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OSDH Deputy Commissioner testifies at federal House Committee on COVID-19 rollout, vaccine uptake

Friday, February 19, 2021

Testimony will help inform committee’s work on COVID-19 recovery and strategies for increased vaccine uptake

OKLAHOMA CITY — Deputy Commissioner Keith Reed testified at the House Committee on Science, Space, and Technology hearing today about COVID-19 vaccine hesitancy and rollout in Oklahoma on behalf of the Oklahoma State Department of Health (OSDH).

At the hearing, titled “The Science of COVID-19 Vaccines and Encouraging Vaccine Uptake,” Reed testified about challenges and successes in Oklahoma’s vaccine distribution and rollout, as well as public outreach steps OSDH has been taking.

In this initial stage of vaccine distribution where demand is greater than supply, Oklahoma has found success in hedging the initial uptake issues by taking an overlapping approach. In order to vaccinate as many Oklahomans as possible, OSDH has opened eligibility to new priority groups before entirely vaccinating earlier groups. Collaboration with local partners and health departments has also been key in ensuring a flexible, efficient rollout.

In recent weeks, Oklahoma has consistently remained in the top 10 nationally for pace of vaccine distribution.

“Until every Oklahoman is able to access the vaccine if they want it, there’s still work to be done,” Reed said. “I’m optimistic that we’ll be able to continue opening new access points to the vaccine as production and supply increase over the coming weeks and months.”

The testimony also covered reasons for vaccine hesitancy and potential solutions. As of January, an OSDH survey determined that while most people are willing to receive the vaccine at some point, roughly 33% of Oklahomans don’t plan to do so.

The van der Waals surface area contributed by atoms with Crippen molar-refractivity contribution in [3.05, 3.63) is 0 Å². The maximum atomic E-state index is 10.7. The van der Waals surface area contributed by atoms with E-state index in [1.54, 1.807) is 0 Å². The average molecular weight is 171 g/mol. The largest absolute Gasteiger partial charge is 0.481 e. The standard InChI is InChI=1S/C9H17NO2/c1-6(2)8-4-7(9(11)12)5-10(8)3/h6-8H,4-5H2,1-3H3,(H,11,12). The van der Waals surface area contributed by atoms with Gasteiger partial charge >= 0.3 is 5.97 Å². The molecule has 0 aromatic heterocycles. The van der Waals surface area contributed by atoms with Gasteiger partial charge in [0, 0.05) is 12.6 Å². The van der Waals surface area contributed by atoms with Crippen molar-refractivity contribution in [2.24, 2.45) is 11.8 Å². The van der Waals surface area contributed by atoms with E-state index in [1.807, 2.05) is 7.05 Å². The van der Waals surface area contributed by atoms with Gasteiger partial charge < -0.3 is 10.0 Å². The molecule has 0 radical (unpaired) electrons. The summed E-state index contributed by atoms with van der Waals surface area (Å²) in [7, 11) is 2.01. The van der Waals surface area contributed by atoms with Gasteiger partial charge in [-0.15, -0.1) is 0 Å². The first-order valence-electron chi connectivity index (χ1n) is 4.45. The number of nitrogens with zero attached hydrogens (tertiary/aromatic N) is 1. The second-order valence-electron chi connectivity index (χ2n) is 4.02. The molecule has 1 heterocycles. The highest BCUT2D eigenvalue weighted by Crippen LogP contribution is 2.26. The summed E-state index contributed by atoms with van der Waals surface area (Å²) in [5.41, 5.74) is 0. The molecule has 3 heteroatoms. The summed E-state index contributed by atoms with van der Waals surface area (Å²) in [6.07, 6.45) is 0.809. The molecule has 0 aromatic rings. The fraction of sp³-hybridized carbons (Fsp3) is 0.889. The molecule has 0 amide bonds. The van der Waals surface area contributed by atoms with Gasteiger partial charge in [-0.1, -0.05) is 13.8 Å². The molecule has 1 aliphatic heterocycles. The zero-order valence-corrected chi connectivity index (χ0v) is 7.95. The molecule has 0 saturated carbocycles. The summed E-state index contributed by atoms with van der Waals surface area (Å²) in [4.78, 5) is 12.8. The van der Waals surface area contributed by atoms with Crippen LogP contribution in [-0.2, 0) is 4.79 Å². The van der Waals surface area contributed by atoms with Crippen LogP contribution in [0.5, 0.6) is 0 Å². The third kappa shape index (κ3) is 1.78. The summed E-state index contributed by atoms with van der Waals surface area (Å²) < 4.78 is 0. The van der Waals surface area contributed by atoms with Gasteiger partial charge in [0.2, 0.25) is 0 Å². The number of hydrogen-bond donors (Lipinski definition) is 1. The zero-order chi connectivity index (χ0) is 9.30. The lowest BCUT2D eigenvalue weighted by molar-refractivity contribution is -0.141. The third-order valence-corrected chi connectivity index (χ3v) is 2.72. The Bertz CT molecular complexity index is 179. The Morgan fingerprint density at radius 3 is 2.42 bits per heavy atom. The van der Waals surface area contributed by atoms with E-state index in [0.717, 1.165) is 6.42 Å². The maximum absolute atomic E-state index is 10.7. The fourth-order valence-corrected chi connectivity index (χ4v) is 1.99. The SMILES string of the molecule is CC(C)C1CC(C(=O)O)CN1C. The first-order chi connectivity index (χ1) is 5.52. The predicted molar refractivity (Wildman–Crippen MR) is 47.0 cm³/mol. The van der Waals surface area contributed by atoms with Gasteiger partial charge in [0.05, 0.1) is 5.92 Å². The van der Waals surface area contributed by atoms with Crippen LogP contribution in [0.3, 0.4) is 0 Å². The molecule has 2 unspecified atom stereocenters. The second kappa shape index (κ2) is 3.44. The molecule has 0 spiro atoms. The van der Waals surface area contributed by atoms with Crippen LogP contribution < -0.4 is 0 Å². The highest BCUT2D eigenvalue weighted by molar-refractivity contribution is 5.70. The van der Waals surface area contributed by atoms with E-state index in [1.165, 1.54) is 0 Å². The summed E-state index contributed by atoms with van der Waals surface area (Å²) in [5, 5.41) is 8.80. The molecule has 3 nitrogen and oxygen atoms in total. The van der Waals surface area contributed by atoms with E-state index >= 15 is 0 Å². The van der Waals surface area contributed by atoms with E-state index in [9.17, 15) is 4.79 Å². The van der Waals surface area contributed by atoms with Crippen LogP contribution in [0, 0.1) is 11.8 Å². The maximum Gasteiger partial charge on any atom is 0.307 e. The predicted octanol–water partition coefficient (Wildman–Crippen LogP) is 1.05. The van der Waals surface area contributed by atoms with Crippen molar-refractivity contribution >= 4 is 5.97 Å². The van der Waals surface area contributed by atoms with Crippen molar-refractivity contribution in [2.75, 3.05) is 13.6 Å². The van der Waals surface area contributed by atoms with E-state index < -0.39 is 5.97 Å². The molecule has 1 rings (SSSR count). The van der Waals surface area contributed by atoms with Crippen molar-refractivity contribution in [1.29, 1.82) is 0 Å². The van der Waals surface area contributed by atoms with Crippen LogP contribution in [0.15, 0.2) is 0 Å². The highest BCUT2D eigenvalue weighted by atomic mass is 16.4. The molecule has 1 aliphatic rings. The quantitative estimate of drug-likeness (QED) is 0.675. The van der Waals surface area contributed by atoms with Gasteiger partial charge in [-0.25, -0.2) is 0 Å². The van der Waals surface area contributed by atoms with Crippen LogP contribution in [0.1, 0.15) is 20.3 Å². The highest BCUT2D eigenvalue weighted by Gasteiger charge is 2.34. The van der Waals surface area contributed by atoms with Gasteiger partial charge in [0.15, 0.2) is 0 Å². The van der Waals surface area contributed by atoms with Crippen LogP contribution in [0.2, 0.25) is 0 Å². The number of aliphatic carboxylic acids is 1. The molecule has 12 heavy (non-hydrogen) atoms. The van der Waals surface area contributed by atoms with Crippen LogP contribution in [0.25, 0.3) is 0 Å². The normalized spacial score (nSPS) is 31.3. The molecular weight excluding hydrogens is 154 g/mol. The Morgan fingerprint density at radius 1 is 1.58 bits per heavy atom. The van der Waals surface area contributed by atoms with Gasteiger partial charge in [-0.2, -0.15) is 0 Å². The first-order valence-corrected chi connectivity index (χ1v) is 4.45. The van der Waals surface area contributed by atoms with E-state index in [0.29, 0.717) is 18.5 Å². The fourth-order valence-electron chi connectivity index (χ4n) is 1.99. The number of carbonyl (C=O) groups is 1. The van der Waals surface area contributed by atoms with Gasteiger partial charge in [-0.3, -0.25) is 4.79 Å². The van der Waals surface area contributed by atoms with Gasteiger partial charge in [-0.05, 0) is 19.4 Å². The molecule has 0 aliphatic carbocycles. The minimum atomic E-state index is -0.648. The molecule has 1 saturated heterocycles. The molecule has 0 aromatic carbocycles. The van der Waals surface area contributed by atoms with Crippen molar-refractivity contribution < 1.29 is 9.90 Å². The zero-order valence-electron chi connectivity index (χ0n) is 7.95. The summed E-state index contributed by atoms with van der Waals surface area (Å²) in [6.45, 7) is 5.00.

Oklahoma’s unique landscape poses a particular set of challenges in serving rural and underserved communities during COVID-19. Many Oklahomans lack internet access, particularly in rural areas with limited reception, or lack digital literacy, particularly in the 65+ community who are some of the most at-risk for COVID-19. Some in communities of color are wary of vaccines due to a history of medical mistreatment. There is also the fear of being targeted due to immigration status or disclosure of race or ethnicity.

“There are a lot of reasons for vaccine hesitancy, and most of them are rooted in very valid concerns,” said Reed. “Our goal with vaccine rollout is to address these concerns in a clear and compassionate way and provide accurate information about vaccine safety and efficacy. Our partnerships with local entities have been invaluable in contributing to a much smoother rollout process and ensuring everyone’s health and safety when they receive the vaccine.”

The testimony Reed provided to the House committee will be used to inform the committee’s work on our national recovery from COVID-19, strategies for increasing vaccine uptake, and how scientists and vaccine developers are responding to new variants of the virus.

A recording of the testimony can be viewed at: